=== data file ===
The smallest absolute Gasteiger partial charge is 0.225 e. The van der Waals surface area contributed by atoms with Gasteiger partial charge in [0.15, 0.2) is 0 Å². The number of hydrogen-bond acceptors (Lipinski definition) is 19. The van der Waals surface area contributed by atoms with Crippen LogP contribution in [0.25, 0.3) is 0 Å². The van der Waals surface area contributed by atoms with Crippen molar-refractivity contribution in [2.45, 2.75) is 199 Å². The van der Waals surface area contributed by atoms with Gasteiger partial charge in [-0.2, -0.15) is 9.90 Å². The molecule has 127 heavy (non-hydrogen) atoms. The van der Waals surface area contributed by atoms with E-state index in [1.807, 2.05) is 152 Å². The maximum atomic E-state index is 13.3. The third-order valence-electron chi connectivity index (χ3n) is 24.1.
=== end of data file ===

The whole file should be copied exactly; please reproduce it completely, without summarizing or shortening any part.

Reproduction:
The smallest absolute Gasteiger partial charge is 0.225 e. The van der Waals surface area contributed by atoms with Gasteiger partial charge in [0.15, 0.2) is 0 Å². The number of hydrogen-bond acceptors (Lipinski definition) is 19. The van der Waals surface area contributed by atoms with Crippen LogP contribution in [0.25, 0.3) is 0 Å². The van der Waals surface area contributed by atoms with Crippen molar-refractivity contribution in [2.45, 2.75) is 199 Å². The van der Waals surface area contributed by atoms with Gasteiger partial charge in [-0.2, -0.15) is 9.90 Å². The molecule has 127 heavy (non-hydrogen) atoms. The van der Waals surface area contributed by atoms with E-state index in [1.807, 2.05) is 152 Å². The maximum atomic E-state index is 13.3. The third-order valence-electron chi connectivity index (χ3n) is 24.1.